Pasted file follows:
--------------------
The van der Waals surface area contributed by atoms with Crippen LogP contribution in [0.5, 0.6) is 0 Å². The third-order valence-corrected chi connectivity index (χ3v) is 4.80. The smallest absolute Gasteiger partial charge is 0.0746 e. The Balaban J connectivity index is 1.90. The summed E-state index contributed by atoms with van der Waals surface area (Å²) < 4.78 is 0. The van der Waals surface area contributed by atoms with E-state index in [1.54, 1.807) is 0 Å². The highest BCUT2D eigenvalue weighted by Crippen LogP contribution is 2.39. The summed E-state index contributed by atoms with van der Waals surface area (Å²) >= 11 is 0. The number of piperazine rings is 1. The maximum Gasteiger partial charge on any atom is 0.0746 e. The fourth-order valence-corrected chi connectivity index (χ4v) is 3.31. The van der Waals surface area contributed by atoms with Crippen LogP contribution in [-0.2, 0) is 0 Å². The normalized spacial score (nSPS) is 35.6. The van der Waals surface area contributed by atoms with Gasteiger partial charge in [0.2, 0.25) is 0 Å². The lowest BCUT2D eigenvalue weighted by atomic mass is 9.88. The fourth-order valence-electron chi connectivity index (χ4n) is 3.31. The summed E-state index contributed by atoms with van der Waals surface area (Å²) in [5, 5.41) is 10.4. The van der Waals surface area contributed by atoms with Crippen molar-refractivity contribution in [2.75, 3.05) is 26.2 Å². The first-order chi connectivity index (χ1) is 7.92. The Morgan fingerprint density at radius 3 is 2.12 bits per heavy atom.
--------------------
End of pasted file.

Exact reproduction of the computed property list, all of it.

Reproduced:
The van der Waals surface area contributed by atoms with Crippen LogP contribution in [0.5, 0.6) is 0 Å². The third-order valence-corrected chi connectivity index (χ3v) is 4.80. The smallest absolute Gasteiger partial charge is 0.0746 e. The Balaban J connectivity index is 1.90. The summed E-state index contributed by atoms with van der Waals surface area (Å²) < 4.78 is 0. The van der Waals surface area contributed by atoms with E-state index in [1.54, 1.807) is 0 Å². The highest BCUT2D eigenvalue weighted by Crippen LogP contribution is 2.39. The summed E-state index contributed by atoms with van der Waals surface area (Å²) >= 11 is 0. The number of piperazine rings is 1. The maximum Gasteiger partial charge on any atom is 0.0746 e. The fourth-order valence-corrected chi connectivity index (χ4v) is 3.31. The van der Waals surface area contributed by atoms with Crippen LogP contribution in [-0.2, 0) is 0 Å². The normalized spacial score (nSPS) is 35.6. The van der Waals surface area contributed by atoms with Gasteiger partial charge in [0.2, 0.25) is 0 Å². The lowest BCUT2D eigenvalue weighted by atomic mass is 9.88. The fourth-order valence-electron chi connectivity index (χ4n) is 3.31. The summed E-state index contributed by atoms with van der Waals surface area (Å²) in [5, 5.41) is 10.4. The van der Waals surface area contributed by atoms with Crippen molar-refractivity contribution in [2.75, 3.05) is 26.2 Å². The first-order chi connectivity index (χ1) is 7.92. The Morgan fingerprint density at radius 3 is 2.12 bits per heavy atom.